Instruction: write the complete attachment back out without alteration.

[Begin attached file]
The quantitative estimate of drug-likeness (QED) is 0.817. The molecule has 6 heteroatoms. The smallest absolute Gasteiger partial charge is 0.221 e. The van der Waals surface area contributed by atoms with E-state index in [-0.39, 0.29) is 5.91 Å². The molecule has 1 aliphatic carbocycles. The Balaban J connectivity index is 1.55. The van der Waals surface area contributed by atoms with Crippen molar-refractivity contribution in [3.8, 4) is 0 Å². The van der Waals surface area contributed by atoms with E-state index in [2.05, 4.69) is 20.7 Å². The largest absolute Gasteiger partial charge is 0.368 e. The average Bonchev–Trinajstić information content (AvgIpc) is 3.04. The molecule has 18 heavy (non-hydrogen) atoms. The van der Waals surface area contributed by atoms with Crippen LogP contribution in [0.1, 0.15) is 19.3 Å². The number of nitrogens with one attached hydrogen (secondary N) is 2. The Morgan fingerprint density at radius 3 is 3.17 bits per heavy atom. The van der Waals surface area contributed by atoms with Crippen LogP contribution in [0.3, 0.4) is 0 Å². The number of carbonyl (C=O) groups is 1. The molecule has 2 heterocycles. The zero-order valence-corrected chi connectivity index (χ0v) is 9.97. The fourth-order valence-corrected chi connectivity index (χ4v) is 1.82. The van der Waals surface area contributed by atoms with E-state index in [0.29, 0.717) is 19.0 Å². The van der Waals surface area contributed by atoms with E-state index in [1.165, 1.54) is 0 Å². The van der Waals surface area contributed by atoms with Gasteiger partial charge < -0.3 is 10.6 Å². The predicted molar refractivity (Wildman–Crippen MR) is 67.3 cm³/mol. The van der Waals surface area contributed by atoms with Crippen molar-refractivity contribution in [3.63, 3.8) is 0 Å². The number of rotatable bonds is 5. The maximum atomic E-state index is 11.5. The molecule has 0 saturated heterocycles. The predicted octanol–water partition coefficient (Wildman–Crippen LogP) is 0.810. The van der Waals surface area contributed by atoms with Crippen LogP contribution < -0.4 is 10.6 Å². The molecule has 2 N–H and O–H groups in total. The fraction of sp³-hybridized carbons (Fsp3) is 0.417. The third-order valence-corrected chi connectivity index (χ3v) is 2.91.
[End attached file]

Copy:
The quantitative estimate of drug-likeness (QED) is 0.817. The molecule has 6 heteroatoms. The smallest absolute Gasteiger partial charge is 0.221 e. The van der Waals surface area contributed by atoms with E-state index in [-0.39, 0.29) is 5.91 Å². The molecule has 1 aliphatic carbocycles. The Balaban J connectivity index is 1.55. The van der Waals surface area contributed by atoms with Crippen molar-refractivity contribution in [3.8, 4) is 0 Å². The van der Waals surface area contributed by atoms with E-state index in [2.05, 4.69) is 20.7 Å². The largest absolute Gasteiger partial charge is 0.368 e. The average Bonchev–Trinajstić information content (AvgIpc) is 3.04. The molecule has 18 heavy (non-hydrogen) atoms. The van der Waals surface area contributed by atoms with Crippen LogP contribution in [0.1, 0.15) is 19.3 Å². The number of nitrogens with one attached hydrogen (secondary N) is 2. The Morgan fingerprint density at radius 3 is 3.17 bits per heavy atom. The van der Waals surface area contributed by atoms with Crippen LogP contribution in [0.3, 0.4) is 0 Å². The number of carbonyl (C=O) groups is 1. The molecule has 2 heterocycles. The zero-order valence-corrected chi connectivity index (χ0v) is 9.97. The fourth-order valence-corrected chi connectivity index (χ4v) is 1.82. The van der Waals surface area contributed by atoms with E-state index in [0.29, 0.717) is 19.0 Å². The van der Waals surface area contributed by atoms with E-state index in [1.165, 1.54) is 0 Å². The van der Waals surface area contributed by atoms with Gasteiger partial charge < -0.3 is 10.6 Å². The predicted molar refractivity (Wildman–Crippen MR) is 67.3 cm³/mol. The van der Waals surface area contributed by atoms with Crippen molar-refractivity contribution in [3.63, 3.8) is 0 Å². The number of rotatable bonds is 5. The maximum atomic E-state index is 11.5. The molecule has 0 saturated heterocycles. The predicted octanol–water partition coefficient (Wildman–Crippen LogP) is 0.810. The van der Waals surface area contributed by atoms with Crippen LogP contribution < -0.4 is 10.6 Å². The molecule has 2 N–H and O–H groups in total. The fraction of sp³-hybridized carbons (Fsp3) is 0.417. The third-order valence-corrected chi connectivity index (χ3v) is 2.91.